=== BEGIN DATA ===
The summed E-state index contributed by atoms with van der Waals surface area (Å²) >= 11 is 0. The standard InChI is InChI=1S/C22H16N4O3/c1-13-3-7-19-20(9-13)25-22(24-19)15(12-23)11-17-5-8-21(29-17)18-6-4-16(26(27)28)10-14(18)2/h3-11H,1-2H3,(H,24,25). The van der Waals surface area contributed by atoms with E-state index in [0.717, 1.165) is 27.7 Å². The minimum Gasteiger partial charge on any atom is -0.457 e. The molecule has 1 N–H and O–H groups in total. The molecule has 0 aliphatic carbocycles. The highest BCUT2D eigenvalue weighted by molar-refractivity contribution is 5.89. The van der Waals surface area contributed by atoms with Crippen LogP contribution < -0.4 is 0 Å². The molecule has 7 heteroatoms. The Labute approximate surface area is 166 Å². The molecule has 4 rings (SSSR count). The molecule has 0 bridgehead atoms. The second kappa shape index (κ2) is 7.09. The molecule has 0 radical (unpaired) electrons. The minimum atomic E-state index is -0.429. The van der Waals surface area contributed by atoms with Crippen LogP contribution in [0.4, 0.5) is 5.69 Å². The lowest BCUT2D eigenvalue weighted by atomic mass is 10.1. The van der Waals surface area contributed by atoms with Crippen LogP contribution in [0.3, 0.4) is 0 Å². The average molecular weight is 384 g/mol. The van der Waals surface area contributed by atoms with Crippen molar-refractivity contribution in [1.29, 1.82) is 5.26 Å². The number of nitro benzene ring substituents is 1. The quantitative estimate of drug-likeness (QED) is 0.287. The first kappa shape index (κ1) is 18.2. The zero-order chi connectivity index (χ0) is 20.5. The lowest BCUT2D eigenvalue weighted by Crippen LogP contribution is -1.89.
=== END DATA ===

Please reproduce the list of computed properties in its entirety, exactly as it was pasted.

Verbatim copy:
The summed E-state index contributed by atoms with van der Waals surface area (Å²) >= 11 is 0. The standard InChI is InChI=1S/C22H16N4O3/c1-13-3-7-19-20(9-13)25-22(24-19)15(12-23)11-17-5-8-21(29-17)18-6-4-16(26(27)28)10-14(18)2/h3-11H,1-2H3,(H,24,25). The van der Waals surface area contributed by atoms with E-state index in [0.717, 1.165) is 27.7 Å². The minimum Gasteiger partial charge on any atom is -0.457 e. The molecule has 1 N–H and O–H groups in total. The molecule has 0 aliphatic carbocycles. The highest BCUT2D eigenvalue weighted by molar-refractivity contribution is 5.89. The van der Waals surface area contributed by atoms with Crippen LogP contribution < -0.4 is 0 Å². The molecule has 7 heteroatoms. The Labute approximate surface area is 166 Å². The molecule has 4 rings (SSSR count). The molecule has 0 bridgehead atoms. The second kappa shape index (κ2) is 7.09. The molecule has 0 radical (unpaired) electrons. The minimum atomic E-state index is -0.429. The van der Waals surface area contributed by atoms with Crippen LogP contribution in [0.4, 0.5) is 5.69 Å². The lowest BCUT2D eigenvalue weighted by atomic mass is 10.1. The van der Waals surface area contributed by atoms with Crippen LogP contribution in [0.3, 0.4) is 0 Å². The average molecular weight is 384 g/mol. The van der Waals surface area contributed by atoms with Crippen molar-refractivity contribution in [1.29, 1.82) is 5.26 Å². The number of nitro benzene ring substituents is 1. The quantitative estimate of drug-likeness (QED) is 0.287. The first kappa shape index (κ1) is 18.2. The zero-order chi connectivity index (χ0) is 20.5. The lowest BCUT2D eigenvalue weighted by Crippen LogP contribution is -1.89.